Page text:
The meat and potatoes are mixing up nicely in the pot so far. Sisti and his associate head coach Paul Colontino think they have the best chemistry they’ve ever had with a blending of new and old players and those from America, Canada and Scandinavian countries.

“Everyone is extremely comfortable and learning from each other on and off the ice,” said Colontino. “We don’t look at upperclassmen or lower classmen. We put all ranks and all ages aside and focus on hockey.”

Hockey is the only Division I sport in the Division II school, so with that distinction, the Lakers have the opportunity to draw a crowd. Sisti was hired in April of 1999 and given very little time to get a team together for Division I play.

“We had to start from scratch to have a team for the fall,” he said. Through hard work and a little luck, he assembled a great bunch of players that he said took a chance on him. “[The program] immediately made its presence known. From day one, this was going to be a competitive team that earned respect on campus and among fans.”

This they did with a 23-6-0 record, mostly against D-III competition. The following season the team fell to 14-16-3, the only losing season Sisti has had. But they were beating established programs – UNH and Providence – that had been around for decades – and that was a more indicative sign of what was to come. “Those early years helped build the program to what it is now,” he said.

And what it is now is a balanced hockey team that can dominate teams offensively as in a 8-1 win over Maine, or hold the line on defensively, as in a 1-0 over a Dartmouth team stacked with Olympians. In the first game against Dartmouth, they came from two goals down to win.

“The big thing is we’re getting better each week,” Sisti said. “The team showed they are resilient and can play hard. Even when we were down, they stayed confident and focused. They never got rattled.”

There was a time when such a comeback would not have been probable. Last season, they were 3-5 heading into conference play with a four straight losses to perennial Frozen Four qualifiers Minnesota and St. Lawrence. When it came to one or two goal games, they were usually on the losing end.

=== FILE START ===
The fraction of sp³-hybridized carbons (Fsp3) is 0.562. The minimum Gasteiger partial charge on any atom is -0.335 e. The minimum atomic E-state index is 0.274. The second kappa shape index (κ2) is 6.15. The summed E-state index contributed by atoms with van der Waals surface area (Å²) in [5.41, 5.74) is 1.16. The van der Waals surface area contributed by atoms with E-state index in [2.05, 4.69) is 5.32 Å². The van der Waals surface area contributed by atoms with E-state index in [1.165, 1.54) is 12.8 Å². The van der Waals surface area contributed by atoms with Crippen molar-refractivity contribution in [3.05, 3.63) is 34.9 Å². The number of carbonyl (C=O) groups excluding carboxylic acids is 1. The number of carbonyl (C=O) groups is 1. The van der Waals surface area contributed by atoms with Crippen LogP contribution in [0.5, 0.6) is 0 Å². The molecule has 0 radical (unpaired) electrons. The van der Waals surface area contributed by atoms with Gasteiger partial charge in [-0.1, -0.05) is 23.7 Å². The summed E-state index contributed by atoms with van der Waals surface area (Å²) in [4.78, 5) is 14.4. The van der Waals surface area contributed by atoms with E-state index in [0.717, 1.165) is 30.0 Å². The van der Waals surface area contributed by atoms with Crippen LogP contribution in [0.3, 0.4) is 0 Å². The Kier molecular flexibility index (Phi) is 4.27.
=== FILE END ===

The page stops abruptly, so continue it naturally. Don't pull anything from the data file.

With the addition of Agosta, the Lakers are stronger at forward than they have ever been. “In the past sometimes goals have come a little tough for us,” he said. This week, the Lakers are third in the nation in scoring offense with an average 4.50 goals in 6.

“That’s a lot tougher to do, when you work hard and still come up short-handed,” Sisti said. “Monday mornings we sure feel better about ourselves than we did last season.”

Among the team leaders is senior Julia Colizza, from Saulte Ste. Marie in Ontario, whose nine points are second highest on the team along with three other players, including Agosta. Sophomore Valerie Chouinard, who is from Matane, Quebec, leads a team with a balanced attack with 10 points

Mercyhurst plays in the CHA– the only one of the four women’s hockey conferences without an automatic bid. Sisti has no problem with that even though they have been regular season and tournament champs for the past four seasons.

“We have to play hard every night,” he said. “We have to earn our wins. We don’t want to lose 15 and 16 games and win an automatic bid.”

Since the 2005 NCAA tournament expansion, there are five at-large bids and eight total, whereas in earlier years there were only four bids total. Mercyhurst often hovered in the middle of the top 10 and wasn’t ever chosen to go to the post-season tournament.

Like most coaches, Sisti is cautious about March, although he acknowledges that even though there are 8 to 10 teams out there that are good enough for the Frozen Four, the Lakers are among them. “We need some luck and to stay on a roll and improve week to week,” he said.

All Laker teams have worked hard, but it is Agosta’s skills and leadership that may finally turn the tide and get Mercyhurst that first Frozen Four berth.

Sisti said he is surprised at how polished she is at handling so much in her life — hockey, school and the media pressure resulting from her Olympic status. “She’s busier than most players, but she’s mature and handles it well,” he said.

On the ice, she continues to impress him. “She’s the kind of player who may fly under the radar for eight minutes, and then in one minute can change the game.”